East Himalaya

Tuesday, June 26, 2012

The Teesta Herders

In the Indian subcontinent cattle herding (mainly cow/ buffalo/ sheep/ goat/ yak) has been popular and rivers have been the life line for the herders. Herding is such an important livelihood and culture that Lord Krishna has been depicted as a herder, who spent a major part of his youth beside River Jamuna. Agriculture comparatively has been attached with less glamour and was put on to his brother Balaram (often referred to as Haladhar, the bearer of the plough). As we culture the life and legends of Lord Krishna, we will come across thousands of stories through religious talks, songs and descriptions of the herding life of the Great God, who is the reincarnation of Lord Vishnu in Hinduism.
Teesta has been no exception. The lower stretches of Teesta (in the plains) and also the areas of River Brahmaputra were known for their ‘BATHANS’. The herders had to camp in the river islands, often far away from their home. In isolation, a small group of herders reared their cattle and made all possible products from their milk. They came back home to their families for a small period in the monsoons, when there was enough fodder for the cattle in the village and also that the river island would have drowned. Some of them were days away and some just a day out. It was always the more daring, exploring and bohemian youths of the village who would take to herding and the entire village or landlord or king would leave their cattle to them. There were all kinds of stories which built up with the herders during their journeys; adventurous, legendary, sad, romantic and happy. They had their own stories from the grazing/pasture lands. They were talented with their song and music, many of them which they composed and many more which they collected from faraway lands. Even the village had their own songs and music for them on their arrivals and mainly departures. A whole school of song and music grew up around them, often referred to as Goalparia and Bhawaiya in the Teesta and Brahmaputra plains, the songs of the ‘Mahishal’ and many more.
The present situation is fast changing, the pastures are becoming permanent human habitat, some develop into forests being designated as state or central Government Protected Areas which are often out of bounds for adjoining villagers, the present situation do not allow the herders to venture faraway, they prefer to day herding from their villages. During my visit beyond Mekhliganj, the last border post of the BSF towards Neelphamari-Bangladesh, there are a few villages and in the river is the ‘Charland’ (river island), where again there is a BSF post now (a well established security system which has stopped crossing over across the borders). The herders from Bangladesh used to frequent this area in the recent past for the good quality fodder grass for their cattle. Now this is exclusively daily used by the herders from Raipara. Every morning the herding lot of the village get their cattle counted by the BSF men and return with the same before sunset. Most of the residents of this village have lost their fertile agriculture lands in the River Teesta, some of them still continue to be herders, swimming to the grasslands in the river islands everyday with their cattle. 52 years Dinesh Rai, one of the most elderly herders, who has about 07 cows of his own, but herds the cows of his neighbours on a verbal contract basis along with 35 years old Shibkumar Rai and a handful of still younger herders herds about a hundred animals every day, simply by swimming across the river. They cross miles in the river with these animals. This is an unbelievable sight for anyone to witness.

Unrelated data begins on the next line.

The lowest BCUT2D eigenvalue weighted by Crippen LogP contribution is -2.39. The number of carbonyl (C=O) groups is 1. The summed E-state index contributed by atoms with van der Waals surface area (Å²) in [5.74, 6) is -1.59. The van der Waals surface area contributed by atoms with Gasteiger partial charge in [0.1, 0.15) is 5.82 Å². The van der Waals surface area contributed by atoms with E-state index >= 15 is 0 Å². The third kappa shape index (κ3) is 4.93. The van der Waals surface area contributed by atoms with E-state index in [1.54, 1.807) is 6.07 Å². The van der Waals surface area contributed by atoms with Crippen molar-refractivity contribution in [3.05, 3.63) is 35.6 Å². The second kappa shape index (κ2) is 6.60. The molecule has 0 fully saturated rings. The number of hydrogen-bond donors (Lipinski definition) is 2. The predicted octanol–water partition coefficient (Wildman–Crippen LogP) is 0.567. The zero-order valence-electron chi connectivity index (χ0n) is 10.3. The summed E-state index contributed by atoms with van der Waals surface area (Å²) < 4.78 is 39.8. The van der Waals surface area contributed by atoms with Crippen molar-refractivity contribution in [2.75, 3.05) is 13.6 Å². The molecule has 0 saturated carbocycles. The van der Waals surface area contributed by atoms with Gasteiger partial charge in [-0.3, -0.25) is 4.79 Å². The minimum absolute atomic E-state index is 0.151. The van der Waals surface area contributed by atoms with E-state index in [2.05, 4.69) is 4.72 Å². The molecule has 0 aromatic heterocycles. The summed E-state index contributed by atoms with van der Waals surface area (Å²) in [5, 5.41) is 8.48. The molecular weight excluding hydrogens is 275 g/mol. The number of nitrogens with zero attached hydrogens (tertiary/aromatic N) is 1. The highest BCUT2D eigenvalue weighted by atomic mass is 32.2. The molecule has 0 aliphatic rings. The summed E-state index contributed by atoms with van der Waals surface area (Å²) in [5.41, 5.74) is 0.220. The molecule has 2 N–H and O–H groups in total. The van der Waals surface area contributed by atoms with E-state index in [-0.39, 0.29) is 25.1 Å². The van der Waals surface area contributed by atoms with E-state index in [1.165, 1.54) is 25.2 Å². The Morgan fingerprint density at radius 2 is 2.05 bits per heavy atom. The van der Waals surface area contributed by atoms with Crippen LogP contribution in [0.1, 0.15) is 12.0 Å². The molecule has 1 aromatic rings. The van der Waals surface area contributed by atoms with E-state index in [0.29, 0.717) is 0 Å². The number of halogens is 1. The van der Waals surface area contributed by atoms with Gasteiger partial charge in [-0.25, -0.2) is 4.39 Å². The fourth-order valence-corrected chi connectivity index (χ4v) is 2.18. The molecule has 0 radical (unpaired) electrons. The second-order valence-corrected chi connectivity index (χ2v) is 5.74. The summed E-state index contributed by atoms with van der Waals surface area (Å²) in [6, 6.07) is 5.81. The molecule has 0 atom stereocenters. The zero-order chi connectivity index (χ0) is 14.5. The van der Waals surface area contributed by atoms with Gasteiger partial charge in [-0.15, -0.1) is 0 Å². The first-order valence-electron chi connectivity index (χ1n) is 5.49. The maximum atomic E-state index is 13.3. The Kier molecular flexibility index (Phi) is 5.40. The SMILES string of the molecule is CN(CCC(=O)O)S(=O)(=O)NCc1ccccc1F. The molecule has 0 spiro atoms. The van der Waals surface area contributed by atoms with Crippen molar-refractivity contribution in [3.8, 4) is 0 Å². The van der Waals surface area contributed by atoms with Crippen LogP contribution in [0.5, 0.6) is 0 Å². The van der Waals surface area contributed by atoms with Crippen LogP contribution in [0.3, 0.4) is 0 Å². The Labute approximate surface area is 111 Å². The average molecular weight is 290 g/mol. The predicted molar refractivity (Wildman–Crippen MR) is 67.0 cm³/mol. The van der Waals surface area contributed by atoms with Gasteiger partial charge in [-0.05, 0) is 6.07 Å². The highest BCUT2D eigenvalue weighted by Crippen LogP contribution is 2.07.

They all have a hard life. Other youths whose families have lost their agriculture lands in the River and many who cannot take the challenge of herding have migrated to nearby urban areas, mostly to Siliguri as rickshaw pullers, carpenter helpers etc, and are seen to be economically doing better than their adventurous and enterprising counterparts in the village. The livelihood and romance of herders still continue, the songs are still sung and Teesta is still prayed and respected as the Teesta Buri (The eternal mother) of the Teesta communities. 

The story of the Teesta herders are not only in the lower stretches, but also in the high Himalaya, the areas which form the headwaters also witness the culture of the herders, here they are known as ‘GOTH’ and the herders as ‘GOTHALA’, very respected in the Himalayan society. In these highlands it is mostly the yak and sheep. Again the borders and the imperialistic forest and wildlife management institutions are bringing about a slow death to this culture. Most of the trade routes of the past were based on these herding trails, many of which are today trek routes of tourism importance. At Mangan, the headquarters of North Sikkim the legend of the 16 year old Lakpa Lepcha warms the place.
Gurung Daju, the famous herder from Naga village has adopted the 02 years old Lakpa and carried him along the ‘Gothala Route’, a route which is followed in the high Himalaya depending on the season, snow and available fodder with few camps along the route. The Gothala Route from Mangan starts from the nearest camp at Gurung Daju’s village, Naga Gumpha, Naga Tar, Kukhre Orale, Borsardam, Toshar Lake. Lakpa Lepcha, who has inherited this route, at 16 years he sometimes is all alone with the animals. He has this magical power of getting together his yaks with his songs. Lakpa tells the stories of the flowering valleys of July-August, the snow fairies of November and the water Goddess of April. All herders along the Teesta River have their experiences with Nature God, the emotion of born traveller and the spirit of the true adventurer.      

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